defending self 

have to always defend myself

PREVIOUS: ACoAs & Asking Qs

SITE: The Importance of Asking Questions – Steve Jobs

BROAD categories of Questions (Qs)
a. Negative: to attack, to challenge, to embarrass, to stir things up
b. Positive: to connect, to encourage, get info, make you think, to teach

2 Inappropriate forms
From Narcissism
• Qs that are controlling (“Why don’t you do it THIS way?”)
• Qs from the WIC, in the victim position, if asking for info about things we DO know, as a way of feeling taken care of
• Qs coming from the assumption that others are like us
— PP: “Why would you even consider that?” or
— WIC: “Don’t you think this color is the most?”
symbiotic• Asking (insisting) others to go with you or do something that only you like, or that you know they dislike

• Qs that are rude &/or insensitive, because we don’t consider that other people have feelings – we impulsively ask whatever comes to our mind without considering the consequences. This is a copy of our parents who never acknowledged our emotions, & we act the same way
: At a church dinner, Jane (in the 20s) notices that Sarah (in her 30s) is not wearing her engagement ring. Across the table, in a rather loud voice she asks about it but Sarah doesn’t answer, so Jane asks again – twice more before giving up. She doesn’t get the hint that her Q is not well received, altho it’s obvious to everyone else. Some know that Sarah’s engagement has been called off, so the Q is painful. Jane hasn’t gotten the 411 yet, but that’s not the point. Her Q is insensitive & intrusive – especially in such a public way – being in her Child mode, oblivious to another person’s reaction, especially after the initial rebuff.

With Anger
Qs with an attitude, which puts people off. Ironically, it’s always because Abandonment angry QWound got bumped. We feel disconnected, which scares the WIC, which makes him/her angry. If we lash out we create more distance, which is the opposite of what we want. It’s a way of asking a Q which is actually:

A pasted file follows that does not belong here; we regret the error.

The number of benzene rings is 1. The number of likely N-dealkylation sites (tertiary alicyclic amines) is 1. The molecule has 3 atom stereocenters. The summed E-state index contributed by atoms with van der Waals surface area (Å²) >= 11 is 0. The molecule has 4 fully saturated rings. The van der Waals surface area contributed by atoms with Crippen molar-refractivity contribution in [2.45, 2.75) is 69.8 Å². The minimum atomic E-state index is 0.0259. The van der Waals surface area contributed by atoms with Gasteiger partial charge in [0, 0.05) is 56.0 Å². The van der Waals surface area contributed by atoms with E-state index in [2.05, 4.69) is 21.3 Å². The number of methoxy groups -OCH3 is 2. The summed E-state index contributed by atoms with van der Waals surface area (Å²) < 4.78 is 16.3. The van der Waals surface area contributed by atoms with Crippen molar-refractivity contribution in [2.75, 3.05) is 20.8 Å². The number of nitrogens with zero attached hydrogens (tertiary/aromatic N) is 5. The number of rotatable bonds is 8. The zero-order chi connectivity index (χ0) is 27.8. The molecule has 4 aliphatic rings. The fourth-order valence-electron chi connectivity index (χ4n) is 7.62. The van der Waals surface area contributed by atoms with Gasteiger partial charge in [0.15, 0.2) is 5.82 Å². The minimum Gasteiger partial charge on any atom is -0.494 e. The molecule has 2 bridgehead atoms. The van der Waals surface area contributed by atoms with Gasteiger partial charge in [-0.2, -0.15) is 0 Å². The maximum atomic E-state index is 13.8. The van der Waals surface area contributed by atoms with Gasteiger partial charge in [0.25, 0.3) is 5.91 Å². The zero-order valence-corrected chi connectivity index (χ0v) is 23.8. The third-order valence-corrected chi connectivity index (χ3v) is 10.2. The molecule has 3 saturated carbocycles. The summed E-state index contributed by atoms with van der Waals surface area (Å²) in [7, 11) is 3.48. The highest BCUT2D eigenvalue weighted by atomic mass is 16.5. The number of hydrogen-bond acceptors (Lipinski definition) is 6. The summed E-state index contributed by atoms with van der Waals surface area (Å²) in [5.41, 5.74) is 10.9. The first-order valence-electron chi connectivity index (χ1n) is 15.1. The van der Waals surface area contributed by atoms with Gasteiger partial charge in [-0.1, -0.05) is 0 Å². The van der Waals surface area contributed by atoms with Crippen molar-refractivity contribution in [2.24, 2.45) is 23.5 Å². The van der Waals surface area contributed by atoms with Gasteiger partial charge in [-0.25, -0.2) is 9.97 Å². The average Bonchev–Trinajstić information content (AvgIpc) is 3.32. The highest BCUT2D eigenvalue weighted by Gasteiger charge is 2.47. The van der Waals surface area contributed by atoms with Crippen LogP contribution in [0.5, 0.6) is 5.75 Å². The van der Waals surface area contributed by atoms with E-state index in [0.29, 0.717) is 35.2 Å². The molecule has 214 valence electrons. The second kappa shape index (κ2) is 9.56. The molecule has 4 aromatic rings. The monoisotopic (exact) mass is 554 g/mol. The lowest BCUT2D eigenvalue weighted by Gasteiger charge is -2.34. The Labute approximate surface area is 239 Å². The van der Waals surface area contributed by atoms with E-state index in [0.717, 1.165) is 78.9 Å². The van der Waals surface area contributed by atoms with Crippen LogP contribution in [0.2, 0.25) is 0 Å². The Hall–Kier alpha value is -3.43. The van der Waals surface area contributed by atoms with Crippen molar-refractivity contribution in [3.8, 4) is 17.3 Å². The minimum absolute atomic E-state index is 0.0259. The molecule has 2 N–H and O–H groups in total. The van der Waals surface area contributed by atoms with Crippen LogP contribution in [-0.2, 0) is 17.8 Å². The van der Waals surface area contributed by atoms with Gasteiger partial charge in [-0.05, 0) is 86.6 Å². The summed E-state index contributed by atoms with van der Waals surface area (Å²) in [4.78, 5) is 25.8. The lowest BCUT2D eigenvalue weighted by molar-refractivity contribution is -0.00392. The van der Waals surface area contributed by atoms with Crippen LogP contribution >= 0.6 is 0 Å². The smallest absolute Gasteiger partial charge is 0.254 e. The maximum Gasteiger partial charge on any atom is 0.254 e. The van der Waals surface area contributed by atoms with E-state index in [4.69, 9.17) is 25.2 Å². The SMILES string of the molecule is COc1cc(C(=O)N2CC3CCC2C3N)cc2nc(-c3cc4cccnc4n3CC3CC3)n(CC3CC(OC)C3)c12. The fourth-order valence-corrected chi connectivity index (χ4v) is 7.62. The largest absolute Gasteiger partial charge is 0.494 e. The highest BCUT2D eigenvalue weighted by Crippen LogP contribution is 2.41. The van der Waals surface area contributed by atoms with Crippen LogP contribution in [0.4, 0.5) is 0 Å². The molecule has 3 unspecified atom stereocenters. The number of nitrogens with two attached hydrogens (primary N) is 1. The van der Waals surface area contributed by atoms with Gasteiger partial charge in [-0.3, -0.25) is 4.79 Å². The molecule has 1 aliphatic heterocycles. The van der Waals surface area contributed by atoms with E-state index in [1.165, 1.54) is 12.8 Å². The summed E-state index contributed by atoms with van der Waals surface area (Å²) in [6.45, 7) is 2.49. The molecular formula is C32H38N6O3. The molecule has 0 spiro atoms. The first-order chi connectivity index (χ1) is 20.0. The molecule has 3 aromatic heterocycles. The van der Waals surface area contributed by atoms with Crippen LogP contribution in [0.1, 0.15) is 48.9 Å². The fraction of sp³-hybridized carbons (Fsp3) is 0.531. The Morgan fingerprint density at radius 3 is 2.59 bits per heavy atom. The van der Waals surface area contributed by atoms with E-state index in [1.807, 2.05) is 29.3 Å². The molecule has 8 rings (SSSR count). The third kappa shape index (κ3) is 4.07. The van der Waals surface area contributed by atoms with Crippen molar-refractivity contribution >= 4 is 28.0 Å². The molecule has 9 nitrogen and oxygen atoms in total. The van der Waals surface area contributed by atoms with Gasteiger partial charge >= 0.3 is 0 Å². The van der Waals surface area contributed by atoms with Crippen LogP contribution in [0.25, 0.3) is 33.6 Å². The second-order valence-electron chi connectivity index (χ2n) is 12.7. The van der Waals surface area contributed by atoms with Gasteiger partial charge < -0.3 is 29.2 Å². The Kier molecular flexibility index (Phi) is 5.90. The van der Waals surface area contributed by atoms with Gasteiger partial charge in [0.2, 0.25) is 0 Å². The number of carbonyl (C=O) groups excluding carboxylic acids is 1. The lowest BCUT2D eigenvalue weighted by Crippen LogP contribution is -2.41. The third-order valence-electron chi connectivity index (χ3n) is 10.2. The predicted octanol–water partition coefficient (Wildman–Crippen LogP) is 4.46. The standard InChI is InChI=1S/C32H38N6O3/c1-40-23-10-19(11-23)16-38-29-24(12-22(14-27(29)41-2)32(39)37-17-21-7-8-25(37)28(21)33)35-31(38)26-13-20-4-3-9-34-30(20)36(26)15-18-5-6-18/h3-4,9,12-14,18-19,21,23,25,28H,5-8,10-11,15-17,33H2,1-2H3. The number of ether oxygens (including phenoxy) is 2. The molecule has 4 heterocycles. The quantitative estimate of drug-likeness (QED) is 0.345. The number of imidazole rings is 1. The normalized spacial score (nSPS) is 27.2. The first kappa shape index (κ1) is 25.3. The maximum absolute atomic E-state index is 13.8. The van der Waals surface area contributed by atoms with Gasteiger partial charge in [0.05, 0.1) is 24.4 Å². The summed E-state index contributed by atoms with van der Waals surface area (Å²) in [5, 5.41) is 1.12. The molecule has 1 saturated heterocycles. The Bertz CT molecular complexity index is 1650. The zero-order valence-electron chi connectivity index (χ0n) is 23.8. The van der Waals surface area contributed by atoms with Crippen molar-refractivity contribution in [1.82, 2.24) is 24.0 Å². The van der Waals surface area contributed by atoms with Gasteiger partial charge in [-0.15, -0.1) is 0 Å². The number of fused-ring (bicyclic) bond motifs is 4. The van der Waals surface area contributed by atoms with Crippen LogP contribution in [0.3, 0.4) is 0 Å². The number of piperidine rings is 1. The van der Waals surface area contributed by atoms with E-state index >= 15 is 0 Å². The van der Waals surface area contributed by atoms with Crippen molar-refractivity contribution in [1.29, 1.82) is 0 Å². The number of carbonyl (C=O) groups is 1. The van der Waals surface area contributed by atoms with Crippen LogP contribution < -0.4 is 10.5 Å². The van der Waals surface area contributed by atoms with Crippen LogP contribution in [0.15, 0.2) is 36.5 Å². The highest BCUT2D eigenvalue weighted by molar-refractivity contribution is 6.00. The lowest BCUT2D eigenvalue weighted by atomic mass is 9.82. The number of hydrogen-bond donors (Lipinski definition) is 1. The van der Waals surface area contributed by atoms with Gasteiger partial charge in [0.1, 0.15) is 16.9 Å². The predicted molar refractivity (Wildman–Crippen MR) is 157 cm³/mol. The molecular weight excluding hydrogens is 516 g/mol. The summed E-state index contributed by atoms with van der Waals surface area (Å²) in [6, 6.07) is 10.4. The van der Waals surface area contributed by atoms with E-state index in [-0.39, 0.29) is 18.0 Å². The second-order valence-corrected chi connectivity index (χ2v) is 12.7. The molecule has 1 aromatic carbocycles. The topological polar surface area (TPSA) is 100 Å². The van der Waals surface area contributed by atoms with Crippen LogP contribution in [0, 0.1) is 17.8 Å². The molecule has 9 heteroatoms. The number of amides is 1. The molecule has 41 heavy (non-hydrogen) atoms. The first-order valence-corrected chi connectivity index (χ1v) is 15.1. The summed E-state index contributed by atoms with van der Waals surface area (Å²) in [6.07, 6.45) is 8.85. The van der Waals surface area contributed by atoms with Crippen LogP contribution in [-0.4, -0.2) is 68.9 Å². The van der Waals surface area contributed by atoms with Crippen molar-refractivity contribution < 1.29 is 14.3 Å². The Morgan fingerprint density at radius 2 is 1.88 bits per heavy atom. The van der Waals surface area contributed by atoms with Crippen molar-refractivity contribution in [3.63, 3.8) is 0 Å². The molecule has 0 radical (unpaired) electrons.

• a form of accusing, blaming, shaming (“Who took my pen?”)
• an attack on an authority figure (“Why don’t you do something about this problem?”)
• challenging someone’s belief system (“How can you believe in that mythology?”)
• showing someone up (“You didn’t know that?”)

ASKING from the WIC – in the present
• whining, begging, bugging, not taking no for an answer
• talking from emotions: “I feel like I can’t trust her”, instead of: “ I can’t trust her”. The former implies you have a feeling, but aren’t sure – even tho you do actually know that person is not trustworthy – from long experience
talking around an important subject, rather than ask a direct Q
• not using “I” statements, when trying to get info. EXP: “Why can’t you be more attentive?”, instead of: “I’d like you to pay attention when I’m talking. Would you be willing to do that?”
• ask the wrong person or venue for what you need, specially when you already know they’re not able or willing (like: going to an unavailable parent for comfort // trying to get emotional support in a school or business setting…..)

vs. FROM the ADULT
On the other hand, asking Qs from the Adult Ego State means we IN present reality, interacting with the person or situation in front of us, not someone from our past. The Adult ES knows:differences
• other people are not a carbon copy of us
• we have options we didn’t have as a child
• that not everyone is as emotionally or physically dangerous as our family
• that everyone has their own personality & experience – separate from our own
• that other adults are not responsible for taking care of us, nor are they responsible for healing our wounds – ie. not replacement parents

Asking appropriate, clear Qs is a legitimate, normal part of good communication skills. Children ask a lot of Qs, mainly to find out about the world around them. But they also do not ask for emotional needs which healthy parents know & provide. Our didn’t, so we don’t know to ask for them now. Legitimate, healthy Qs may be a way :

• to find out about the other person – who they really are, not what we are projecting on to them from our past, or what we want them to be
• to respond to what they’re saying, not what we’re thinking or feeling
• if you don’t understand something
• to go deeper (How do feel about that”) — OR —
• to keep things LIGHT!! (“How was your vacation?”)
• to find out HOW someone thinks / feels about a current situation
• to find out what has someone already done, or what they already know about a need, a situation or experience

• of using the Socratic method, to help someone draw on their inner knowledge, to think thru a problem by figuring out who they are or what’s right for themmaking connection
• to connect with a person you’ve been thrown together with for a short time. It cuts down on loneliness, makes you part of the larger world, you can learn something new & interesting, & you may even get unexpected help.
EXP: Ina is on the bus, going home after a long painful day at the hospital. It’s crowded & she helps a lady get a seat next to her. Ina is in the mood for company, but doesn’t want to be intrusive. Intuiting that the woman is friendly, Ina quietly says: “I feel like talking. How was your day?” Her Q is well received, & they have a lovely, informative conversation for the next half hour. It turns out they have a lot in common, & the woman is happy to share her own difficult day with a sympathetic listener!

NEXT: ACoAs & Qs Part 3


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